Europe studies new climate policy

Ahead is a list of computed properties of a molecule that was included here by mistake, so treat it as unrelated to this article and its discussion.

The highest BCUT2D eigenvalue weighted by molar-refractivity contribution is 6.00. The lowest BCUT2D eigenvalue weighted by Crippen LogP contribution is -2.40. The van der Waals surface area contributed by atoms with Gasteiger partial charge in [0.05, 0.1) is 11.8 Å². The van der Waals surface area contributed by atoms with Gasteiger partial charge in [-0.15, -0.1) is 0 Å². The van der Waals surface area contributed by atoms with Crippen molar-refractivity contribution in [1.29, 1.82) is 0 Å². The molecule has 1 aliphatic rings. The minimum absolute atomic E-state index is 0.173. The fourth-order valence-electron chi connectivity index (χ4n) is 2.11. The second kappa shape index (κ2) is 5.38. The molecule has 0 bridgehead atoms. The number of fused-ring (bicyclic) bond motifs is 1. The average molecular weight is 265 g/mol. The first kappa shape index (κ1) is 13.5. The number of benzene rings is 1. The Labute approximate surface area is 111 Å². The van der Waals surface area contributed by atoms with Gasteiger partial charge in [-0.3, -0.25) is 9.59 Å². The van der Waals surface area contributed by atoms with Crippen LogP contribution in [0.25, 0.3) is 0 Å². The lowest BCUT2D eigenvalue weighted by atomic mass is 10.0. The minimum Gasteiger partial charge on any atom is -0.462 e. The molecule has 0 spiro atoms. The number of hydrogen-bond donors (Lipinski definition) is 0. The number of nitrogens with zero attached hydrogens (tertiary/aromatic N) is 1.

Ever more powerful typhoons, tropical downpours and floods and other natural phenomena that claim tens of thousands of victims and cause immense material damage are largely due to climatic change caused by the greenhouse phenomenon. The European Union is discussing policies to deal with climate change in 2012, when the commitments imposed by the Kyoto Protocol expire. It has invited governments, non-governmental organizations, scientists and all relevant bodies to express their views on the projected measures in a discussion website that will operate until October 31 this year. In spring next year, the EU will evaluate the results of implementing the Kyoto Protocol. The EU is responsible for 15 percent of world emissions. The European Commission will submit all proposals for further measures together with estimates of their cost by the end of 2005. This will be first time the EC will include the cost of non-implementation of the measures – namely the cost of disasters caused by climate change – in its cost analysis of the measures. The EC’s objective in implementing the Kyoto Protocol was to reduce emissions of greenhouse gases – which are responsible for increasing the average temperature of the earth and the ensuing climatic changes – by 8 percent (from 2008 to 2012), compared with the 1990 level. However, new data, coupled with the fact that the success of the measures imposed by the protocol presupposes its implementation by most countries, have overturned calculations about the future effectiveness of the measures. The emission reductions agreed by the protocol are insufficient to halt climate change. Over the past 20 years, the average temperature of the planet has risen by 0.6 degrees Celsius, and scientists predict that by the end of the century the average temperature will have risen by 1.4-5.8 degrees Celsius.